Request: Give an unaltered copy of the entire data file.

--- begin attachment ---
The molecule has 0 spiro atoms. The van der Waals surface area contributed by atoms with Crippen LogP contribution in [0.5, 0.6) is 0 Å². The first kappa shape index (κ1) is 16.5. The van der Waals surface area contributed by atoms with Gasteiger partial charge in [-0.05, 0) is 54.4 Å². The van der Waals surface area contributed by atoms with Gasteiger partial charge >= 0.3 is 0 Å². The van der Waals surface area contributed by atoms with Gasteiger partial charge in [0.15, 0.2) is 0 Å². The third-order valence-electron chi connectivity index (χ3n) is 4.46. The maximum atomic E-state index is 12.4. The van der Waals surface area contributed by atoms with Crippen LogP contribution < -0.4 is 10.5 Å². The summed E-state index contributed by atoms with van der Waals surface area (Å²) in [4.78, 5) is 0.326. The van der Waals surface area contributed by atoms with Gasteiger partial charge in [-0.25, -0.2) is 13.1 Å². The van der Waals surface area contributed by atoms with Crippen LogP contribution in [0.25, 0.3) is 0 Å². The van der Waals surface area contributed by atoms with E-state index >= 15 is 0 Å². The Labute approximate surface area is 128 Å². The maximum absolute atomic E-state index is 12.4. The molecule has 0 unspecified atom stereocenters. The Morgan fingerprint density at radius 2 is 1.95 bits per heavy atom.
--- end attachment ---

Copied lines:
The molecule has 0 spiro atoms. The van der Waals surface area contributed by atoms with Crippen LogP contribution in [0.5, 0.6) is 0 Å². The first kappa shape index (κ1) is 16.5. The van der Waals surface area contributed by atoms with Gasteiger partial charge in [-0.05, 0) is 54.4 Å². The van der Waals surface area contributed by atoms with Gasteiger partial charge >= 0.3 is 0 Å². The van der Waals surface area contributed by atoms with Gasteiger partial charge in [0.15, 0.2) is 0 Å². The third-order valence-electron chi connectivity index (χ3n) is 4.46. The maximum atomic E-state index is 12.4. The van der Waals surface area contributed by atoms with Crippen LogP contribution < -0.4 is 10.5 Å². The summed E-state index contributed by atoms with van der Waals surface area (Å²) in [4.78, 5) is 0.326. The van der Waals surface area contributed by atoms with Gasteiger partial charge in [-0.25, -0.2) is 13.1 Å². The van der Waals surface area contributed by atoms with Crippen LogP contribution in [0.25, 0.3) is 0 Å². The van der Waals surface area contributed by atoms with E-state index >= 15 is 0 Å². The Labute approximate surface area is 128 Å². The maximum absolute atomic E-state index is 12.4. The molecule has 0 unspecified atom stereocenters. The Morgan fingerprint density at radius 2 is 1.95 bits per heavy atom.